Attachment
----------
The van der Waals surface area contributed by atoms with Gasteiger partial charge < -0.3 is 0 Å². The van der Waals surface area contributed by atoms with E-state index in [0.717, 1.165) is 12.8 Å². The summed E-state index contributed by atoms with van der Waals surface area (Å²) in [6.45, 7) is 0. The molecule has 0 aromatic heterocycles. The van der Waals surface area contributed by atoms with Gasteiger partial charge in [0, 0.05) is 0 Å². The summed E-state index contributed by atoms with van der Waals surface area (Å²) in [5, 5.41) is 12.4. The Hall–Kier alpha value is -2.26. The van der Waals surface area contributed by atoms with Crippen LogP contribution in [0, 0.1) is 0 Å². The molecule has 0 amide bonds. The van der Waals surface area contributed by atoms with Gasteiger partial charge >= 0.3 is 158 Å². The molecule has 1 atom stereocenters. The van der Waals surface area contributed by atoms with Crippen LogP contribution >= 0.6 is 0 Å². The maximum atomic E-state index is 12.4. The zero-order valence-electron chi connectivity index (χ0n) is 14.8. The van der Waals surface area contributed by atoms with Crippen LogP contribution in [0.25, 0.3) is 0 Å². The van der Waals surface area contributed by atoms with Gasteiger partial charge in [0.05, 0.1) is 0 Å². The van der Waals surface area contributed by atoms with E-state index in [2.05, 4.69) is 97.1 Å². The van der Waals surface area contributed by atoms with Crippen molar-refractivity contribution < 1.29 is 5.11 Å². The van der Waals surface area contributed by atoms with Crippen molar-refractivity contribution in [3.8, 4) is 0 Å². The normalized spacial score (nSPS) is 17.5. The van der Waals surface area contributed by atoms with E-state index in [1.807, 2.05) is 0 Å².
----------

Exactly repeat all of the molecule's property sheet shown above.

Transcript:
The van der Waals surface area contributed by atoms with Gasteiger partial charge < -0.3 is 0 Å². The van der Waals surface area contributed by atoms with E-state index in [0.717, 1.165) is 12.8 Å². The summed E-state index contributed by atoms with van der Waals surface area (Å²) in [6.45, 7) is 0. The molecule has 0 aromatic heterocycles. The van der Waals surface area contributed by atoms with Gasteiger partial charge in [0, 0.05) is 0 Å². The summed E-state index contributed by atoms with van der Waals surface area (Å²) in [5, 5.41) is 12.4. The Hall–Kier alpha value is -2.26. The van der Waals surface area contributed by atoms with Crippen LogP contribution in [0, 0.1) is 0 Å². The molecule has 0 amide bonds. The van der Waals surface area contributed by atoms with Gasteiger partial charge >= 0.3 is 158 Å². The molecule has 1 atom stereocenters. The van der Waals surface area contributed by atoms with Crippen LogP contribution >= 0.6 is 0 Å². The maximum atomic E-state index is 12.4. The zero-order valence-electron chi connectivity index (χ0n) is 14.8. The van der Waals surface area contributed by atoms with Crippen LogP contribution in [0.25, 0.3) is 0 Å². The van der Waals surface area contributed by atoms with Gasteiger partial charge in [0.05, 0.1) is 0 Å². The van der Waals surface area contributed by atoms with E-state index in [2.05, 4.69) is 97.1 Å². The van der Waals surface area contributed by atoms with Crippen molar-refractivity contribution < 1.29 is 5.11 Å². The van der Waals surface area contributed by atoms with Crippen molar-refractivity contribution in [3.8, 4) is 0 Å². The normalized spacial score (nSPS) is 17.5. The van der Waals surface area contributed by atoms with E-state index in [1.807, 2.05) is 0 Å².